By Brenna Mackay

“The heights by great men reached and kept were not attained by sudden flight, but they while their companions slept, were toiling upward in the night.” – Henry Wadsworth Longfellow

The first time Rayon Finnikin heard that poem was in a Grade 4 class in Bethel Town, Westmoreland, a community near Montego Bay, Jamaica. It would be many years before he understood its meaning. At the time, attending post-secondary education seemed like an impossible dream beyond his reach.

Growing up in Jamaica was hard at times, Finnikin says.

“I grew up in poverty and there were many days I would go to bed hungry.”

Some days he had to skip school to take care of his siblings or help his mother sell at the local market. Often, he would cry in private.

Rayon Finnikin

Rayon Finnikin

“Knowing as early as 11 years old that my family didn’t have the resources to give me a proper education was difficult to process,” he says.

“I learned to give thanks for the little we had and to humble myself.”

His mother and grandmother always told him: “Yuh waan good, yuh nose haffi run,” meaning, to gain success, you must work hard.

That proverb was the wind beneath his wings.

“I knew success was attainable and so, despite all the hurdles placed before me, I pushed through it all.”

After losing two brothers to gun violence and fearing for his own safety, he came to Canada as a refugee to start his life over.

“I felt at peace,” he says, describing the experience of arriving in Toronto.

“I came to Canada with little to no confidence because I grew up thinking that I would never be able to reach university,” Finnikin says. “To be thinking about Convocation now is still hard to believe.”

Due to the lack of opportunities available to him while growing up, Finnikin was always passionate about supporting marginalized and at-risk youth. This naturally led him to his current role as a guidance services assistant with the Ottawa-Carleton District School Board (OCDSB), where he worked full-time while studying Law and minoring in Psychology at Carleton.

“I knew that long term, I would be working within the community,” says Finnikin, who is receiving a Bachelor of Arts in Law. “I wanted to have a better understanding of the legal system in Canada to help individuals navigate the system and also understand psychology to offer mental health support.”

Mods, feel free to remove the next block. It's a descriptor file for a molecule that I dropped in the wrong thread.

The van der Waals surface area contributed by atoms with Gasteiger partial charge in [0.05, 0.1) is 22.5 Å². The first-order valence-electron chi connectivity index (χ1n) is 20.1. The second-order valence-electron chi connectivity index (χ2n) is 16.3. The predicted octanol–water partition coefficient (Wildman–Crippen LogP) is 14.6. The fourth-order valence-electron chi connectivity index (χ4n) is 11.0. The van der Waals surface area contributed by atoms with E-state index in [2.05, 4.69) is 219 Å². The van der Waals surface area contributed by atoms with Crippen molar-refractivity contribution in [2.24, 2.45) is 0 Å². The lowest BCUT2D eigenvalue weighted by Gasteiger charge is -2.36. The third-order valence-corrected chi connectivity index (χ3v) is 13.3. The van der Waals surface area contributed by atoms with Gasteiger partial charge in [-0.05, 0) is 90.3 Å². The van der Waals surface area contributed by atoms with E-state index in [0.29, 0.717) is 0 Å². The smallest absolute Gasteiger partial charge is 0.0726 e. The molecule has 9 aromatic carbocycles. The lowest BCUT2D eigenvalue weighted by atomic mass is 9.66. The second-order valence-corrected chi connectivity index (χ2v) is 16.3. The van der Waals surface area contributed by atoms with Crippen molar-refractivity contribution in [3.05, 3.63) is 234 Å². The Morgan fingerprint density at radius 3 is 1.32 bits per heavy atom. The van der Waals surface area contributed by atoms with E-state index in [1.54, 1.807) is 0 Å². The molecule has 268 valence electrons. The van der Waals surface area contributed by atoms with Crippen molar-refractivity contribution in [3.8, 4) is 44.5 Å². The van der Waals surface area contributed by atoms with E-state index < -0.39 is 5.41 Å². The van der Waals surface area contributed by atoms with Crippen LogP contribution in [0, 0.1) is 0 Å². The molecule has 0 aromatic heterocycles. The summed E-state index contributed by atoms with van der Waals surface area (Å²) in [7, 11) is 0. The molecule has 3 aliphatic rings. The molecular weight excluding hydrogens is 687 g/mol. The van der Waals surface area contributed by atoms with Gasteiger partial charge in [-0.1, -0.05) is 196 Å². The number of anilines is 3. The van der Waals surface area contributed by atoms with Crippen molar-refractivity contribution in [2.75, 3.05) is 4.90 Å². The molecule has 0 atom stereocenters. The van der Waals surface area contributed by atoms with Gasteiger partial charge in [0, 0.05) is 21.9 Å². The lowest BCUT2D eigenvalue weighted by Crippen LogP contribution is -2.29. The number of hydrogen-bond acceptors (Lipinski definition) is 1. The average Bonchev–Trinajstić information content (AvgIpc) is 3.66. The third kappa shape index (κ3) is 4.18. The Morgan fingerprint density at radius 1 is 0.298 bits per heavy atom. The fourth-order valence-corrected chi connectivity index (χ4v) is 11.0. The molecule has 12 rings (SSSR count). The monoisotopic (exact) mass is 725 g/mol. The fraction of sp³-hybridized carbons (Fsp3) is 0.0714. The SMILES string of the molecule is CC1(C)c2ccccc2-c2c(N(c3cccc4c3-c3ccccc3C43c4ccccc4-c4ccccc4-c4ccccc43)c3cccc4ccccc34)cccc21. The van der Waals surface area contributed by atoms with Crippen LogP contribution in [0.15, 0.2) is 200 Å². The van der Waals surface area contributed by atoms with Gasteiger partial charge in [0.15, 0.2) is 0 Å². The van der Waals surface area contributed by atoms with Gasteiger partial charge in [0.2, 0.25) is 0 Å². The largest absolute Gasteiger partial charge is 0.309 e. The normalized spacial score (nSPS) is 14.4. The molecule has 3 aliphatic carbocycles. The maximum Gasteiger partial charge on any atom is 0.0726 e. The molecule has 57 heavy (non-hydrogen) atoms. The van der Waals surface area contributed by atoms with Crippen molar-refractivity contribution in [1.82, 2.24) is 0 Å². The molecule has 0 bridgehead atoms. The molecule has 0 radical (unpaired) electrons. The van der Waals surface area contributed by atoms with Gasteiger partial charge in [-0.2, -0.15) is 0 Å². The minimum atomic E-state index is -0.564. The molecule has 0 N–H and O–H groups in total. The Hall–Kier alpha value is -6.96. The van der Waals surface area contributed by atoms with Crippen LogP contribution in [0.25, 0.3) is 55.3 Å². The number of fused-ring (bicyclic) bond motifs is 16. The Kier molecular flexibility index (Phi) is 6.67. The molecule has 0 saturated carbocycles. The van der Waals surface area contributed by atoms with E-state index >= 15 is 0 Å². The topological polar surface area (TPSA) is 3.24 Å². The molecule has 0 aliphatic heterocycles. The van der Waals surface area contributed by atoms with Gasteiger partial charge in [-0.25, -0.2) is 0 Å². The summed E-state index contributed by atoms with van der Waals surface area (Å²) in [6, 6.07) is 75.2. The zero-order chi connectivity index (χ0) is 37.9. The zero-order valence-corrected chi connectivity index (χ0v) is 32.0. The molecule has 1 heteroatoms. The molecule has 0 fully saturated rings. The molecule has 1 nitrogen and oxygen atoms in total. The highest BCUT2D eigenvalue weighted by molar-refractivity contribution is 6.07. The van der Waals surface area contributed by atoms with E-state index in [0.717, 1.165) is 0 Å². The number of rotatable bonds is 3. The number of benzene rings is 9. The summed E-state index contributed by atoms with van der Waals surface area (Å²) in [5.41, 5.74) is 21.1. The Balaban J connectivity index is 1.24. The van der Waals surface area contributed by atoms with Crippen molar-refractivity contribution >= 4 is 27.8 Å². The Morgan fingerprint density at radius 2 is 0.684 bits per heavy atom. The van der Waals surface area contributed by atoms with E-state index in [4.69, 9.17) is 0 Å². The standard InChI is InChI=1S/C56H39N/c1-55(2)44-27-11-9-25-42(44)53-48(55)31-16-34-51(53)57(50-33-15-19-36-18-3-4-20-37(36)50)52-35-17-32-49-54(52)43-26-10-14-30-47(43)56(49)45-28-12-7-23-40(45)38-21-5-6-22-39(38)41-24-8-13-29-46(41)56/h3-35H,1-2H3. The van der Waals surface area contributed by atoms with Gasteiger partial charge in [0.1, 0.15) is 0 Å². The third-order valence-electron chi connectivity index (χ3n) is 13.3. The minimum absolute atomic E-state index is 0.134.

Carleton, he says, provided him with the tools and knowledge to apply what he learned to real-world settings.

“It is crucial to understand our legal and constitutional rights in Canada. Some marginalized youth and families don’t understand their rights because the system keeps it hidden from us. Understanding the system has given me the confidence to advocate for myself and others in my community.”

For example, as part of the Equity and Inclusion Committee at his OCDSB school, Finnikin used skills from a law and statistics course to help develop a better system for student success.

“I was able to pull out data, talk about gathering the appropriate information and separate it so we could paint a better picture,” he says. “Being able to advocate for myself, my students and my community comes from what I learned at Carleton.”

Prof. Zeina Bou-Zeid

Prof. Zeina Bou-Zeid

Particularly, he thanked Prof. Zeina Bou-Zeid for taking an interest in his professional and academic development.

Although English is the official language of Jamaica, he grew up speaking and writing Patois.

“I learned so much about grammar, citation, and communication in her course,” Finnikin adds. “She talked to me about my long-term goals, and it helped push me into the direction I wanted to go.”

Although Finnikin has reached the finish line on his undergraduate degree, his educational journey is just beginning. He is looking forward to starting a Bachelor of Education at the University of Ottawa in September. He hopes to continue his journey as a social justice educator and redefine what is means to have education equality.

Says Finnikin: “I am becoming a teacher because I truly believe the future of our constitution and legal system is dependent upon the next generation knowing the law.”

After the B.Ed., he hopes to work towards a master’s and PhD.

“I hope to become a principal and a part of the board of directors to help implement changes with the school system. The underrepresentation of black male teachers within the profession is a concern for me and representation matters. Black male teachers bring more to the classroom beyond academic content, so it’s appropriate I stick with this direction.”

Ultimately, Finnikin credits his family for their support and encouragement throughout his journey.

“To my dear wife, I’m so blessed of having you. Thank you for your love, care, support and encouraging me to pursue my undergraduate studies at Carleton University. I am so happy I listened to you,” he says.

“To my daughter, Daddy loves you so much, and I hope one day to see you cross the stage at Carleton University.”

Great Grads 2021: Rayon Finnikin Supports Marginalized Youth